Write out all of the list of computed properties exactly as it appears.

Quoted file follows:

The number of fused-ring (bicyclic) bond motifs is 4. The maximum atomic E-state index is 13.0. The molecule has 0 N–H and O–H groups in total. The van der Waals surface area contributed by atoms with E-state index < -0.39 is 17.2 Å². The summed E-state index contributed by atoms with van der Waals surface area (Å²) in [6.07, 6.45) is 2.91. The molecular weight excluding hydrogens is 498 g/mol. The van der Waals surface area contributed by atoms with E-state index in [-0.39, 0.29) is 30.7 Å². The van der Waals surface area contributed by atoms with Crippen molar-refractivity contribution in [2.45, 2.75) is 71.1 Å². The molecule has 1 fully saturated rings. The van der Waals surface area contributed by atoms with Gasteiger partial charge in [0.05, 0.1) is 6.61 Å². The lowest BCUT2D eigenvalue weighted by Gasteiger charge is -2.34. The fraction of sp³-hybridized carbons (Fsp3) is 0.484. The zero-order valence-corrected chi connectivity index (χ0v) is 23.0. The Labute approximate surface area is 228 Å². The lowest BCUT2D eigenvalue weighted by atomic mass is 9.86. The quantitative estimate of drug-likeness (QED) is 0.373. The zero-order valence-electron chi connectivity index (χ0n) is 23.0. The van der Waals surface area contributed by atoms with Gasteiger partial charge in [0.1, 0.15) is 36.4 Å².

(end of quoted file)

The number of fused-ring (bicyclic) bond motifs is 4. The maximum atomic E-state index is 13.0. The molecule has 0 N–H and O–H groups in total. The van der Waals surface area contributed by atoms with E-state index < -0.39 is 17.2 Å². The summed E-state index contributed by atoms with van der Waals surface area (Å²) in [6.07, 6.45) is 2.91. The molecular weight excluding hydrogens is 498 g/mol. The van der Waals surface area contributed by atoms with E-state index in [-0.39, 0.29) is 30.7 Å². The van der Waals surface area contributed by atoms with Crippen molar-refractivity contribution in [2.45, 2.75) is 71.1 Å². The molecule has 1 fully saturated rings. The van der Waals surface area contributed by atoms with Gasteiger partial charge in [0.05, 0.1) is 6.61 Å². The lowest BCUT2D eigenvalue weighted by Gasteiger charge is -2.34. The fraction of sp³-hybridized carbons (Fsp3) is 0.484. The zero-order valence-corrected chi connectivity index (χ0v) is 23.0. The Labute approximate surface area is 228 Å². The lowest BCUT2D eigenvalue weighted by atomic mass is 9.86. The quantitative estimate of drug-likeness (QED) is 0.373. The zero-order valence-electron chi connectivity index (χ0n) is 23.0. The van der Waals surface area contributed by atoms with Gasteiger partial charge in [0.1, 0.15) is 36.4 Å².